It has always seemed to me that Denton would be a great location for food trucks. There are others, like City Councilman Kevin Roden, who agree with me, and he has worked for months to open Denton laws to allow the trucks to operate. From following Councilman Roden on Twitter, I have come to see that he is also a supporter of community space and sustainable transportation. Friday night, all of those visions came together in one of the best food truck festivals I have attended.
To celebrate the reestablishment of the A-Train Friday Night Operation, eight trucks set up at the Downtown Transit Center for the evening for the Friday Nite Bites Denton Foodie Truck Festival. People were encouraged to ride the A-Train, enjoy the food and see what Denton was about. All week, I have been talking to truck owners who were participating, and no one could predict the turnout. The weather was going to be cold, the location was new, and everyone was unsure. Unsure of how many people to prep for, unsure if there were enough (or not enough) trucks scheduled, unsure of how the weather would hold.
I don't think anyone dreamed that the event would turn out the way it did, with early estimates of 3,000 people attending. The space was ideal for a food truck festival. There was plenty of room to walk, and for this night, plenty of room for lines. All night, the lines were a hundred people long at all of the hot trucks. Of course, we have seen events with lines this long, in the past, but this time, very few people were upset about waiting. Most people I heard talking were taking it all in and saying, "see Denton, see food trucks, we want you here!" Yes, some people decided to leave and go eat at a restaurant off-site, but no one was upset because they had not paid to get in, so nothing was lost. Even those who left stopped and got a dessert from one of the two dessert trucks before heading out.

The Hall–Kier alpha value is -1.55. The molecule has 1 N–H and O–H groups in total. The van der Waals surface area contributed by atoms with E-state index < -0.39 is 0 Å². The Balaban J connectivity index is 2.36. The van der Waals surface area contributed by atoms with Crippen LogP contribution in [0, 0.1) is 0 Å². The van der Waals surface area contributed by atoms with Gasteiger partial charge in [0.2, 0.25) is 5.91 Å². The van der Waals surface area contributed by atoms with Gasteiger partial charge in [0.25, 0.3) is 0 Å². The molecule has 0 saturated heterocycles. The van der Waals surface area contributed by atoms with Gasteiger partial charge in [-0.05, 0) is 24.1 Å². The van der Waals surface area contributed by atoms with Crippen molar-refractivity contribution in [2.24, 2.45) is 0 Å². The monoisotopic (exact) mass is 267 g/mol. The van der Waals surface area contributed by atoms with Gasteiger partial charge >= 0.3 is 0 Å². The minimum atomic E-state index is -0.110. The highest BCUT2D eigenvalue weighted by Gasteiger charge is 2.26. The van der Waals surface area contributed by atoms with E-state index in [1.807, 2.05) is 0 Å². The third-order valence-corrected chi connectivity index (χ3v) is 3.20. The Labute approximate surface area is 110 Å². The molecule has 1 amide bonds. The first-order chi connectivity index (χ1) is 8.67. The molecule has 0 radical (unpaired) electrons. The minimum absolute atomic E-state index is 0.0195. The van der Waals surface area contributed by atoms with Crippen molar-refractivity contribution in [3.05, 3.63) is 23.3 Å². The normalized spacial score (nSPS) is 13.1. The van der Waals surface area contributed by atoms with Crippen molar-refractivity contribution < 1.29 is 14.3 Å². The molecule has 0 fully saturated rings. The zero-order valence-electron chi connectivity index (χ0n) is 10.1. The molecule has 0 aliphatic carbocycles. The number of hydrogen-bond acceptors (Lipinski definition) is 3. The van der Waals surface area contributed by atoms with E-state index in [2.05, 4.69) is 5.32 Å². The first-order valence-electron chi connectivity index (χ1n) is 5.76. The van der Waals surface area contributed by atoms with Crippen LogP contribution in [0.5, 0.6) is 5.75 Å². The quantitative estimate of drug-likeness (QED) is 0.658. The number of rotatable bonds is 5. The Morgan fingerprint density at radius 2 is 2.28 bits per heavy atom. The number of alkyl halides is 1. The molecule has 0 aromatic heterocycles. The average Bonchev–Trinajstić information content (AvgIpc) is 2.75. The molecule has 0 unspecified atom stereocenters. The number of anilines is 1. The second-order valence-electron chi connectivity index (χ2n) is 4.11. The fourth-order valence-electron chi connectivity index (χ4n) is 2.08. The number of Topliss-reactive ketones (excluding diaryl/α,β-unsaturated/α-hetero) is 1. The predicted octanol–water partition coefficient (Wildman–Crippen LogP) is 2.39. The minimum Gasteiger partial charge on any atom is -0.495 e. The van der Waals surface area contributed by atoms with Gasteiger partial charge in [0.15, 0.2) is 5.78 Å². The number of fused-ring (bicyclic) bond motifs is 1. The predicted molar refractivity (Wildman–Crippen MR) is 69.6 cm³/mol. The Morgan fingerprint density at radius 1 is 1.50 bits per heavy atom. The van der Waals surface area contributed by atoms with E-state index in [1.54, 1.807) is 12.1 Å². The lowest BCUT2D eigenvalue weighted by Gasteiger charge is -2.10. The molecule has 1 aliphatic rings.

Maybe it was the DJ and then the live music, or maybe it was the local beer vendors, or maybe it was the craft vendors that helped the atmosphere, or maybe that is just how Denton is. Regardless of the reason, people were happy to be at this truck festival. There were plenty of seating areas both outside and inside, and there was convenient parking for those who opted not to take the train.
The truck owners were thrilled with the event. Two sold out at about 8:30 and most of the rest were at sell-out or very close by the end of the event. The owners I spoke to, both at the event and afterwards were as happy as I have ever seen then. They enjoyed the crowd, they enjoyed meeting new people, and they really appreciated the people who drove in from other communities just to see the trucks.
If there is one area where people may have a negative comment, it would be that there should have been more trucks serving. Shiitake Swerve and Bombay Chopstix were on the list of trucks attending. Shiitake Swerve is a brand new, Denton-based truck, and I believe this would have been their very first day of service. However, they weren't there; delays are common with many new truck roll-outs. Bombay Chopstix was also a no-show. With these two trucks, the line-up would have been ideal. But, with all truck events, you are at the mercy of truck operations, trucks break down or cannot serve, for various reasons, through no fault of the event planner and usually without enough notice to schedule another truck.
But overwhelmingly, this was a great event. Kudos to councilman Roden, to Denton, Crazy Fish, Gandolfo's, Rockstar Bakeshop, Three Lions, Rock & Roll Tacos, The Butcher's Son, Cup-Cakin and The Pickled Carrot. I hope this is the beginning of a long and mutually beneficial relationship; it's obvious the citizens of Denton and the surrounding communities hope so, too.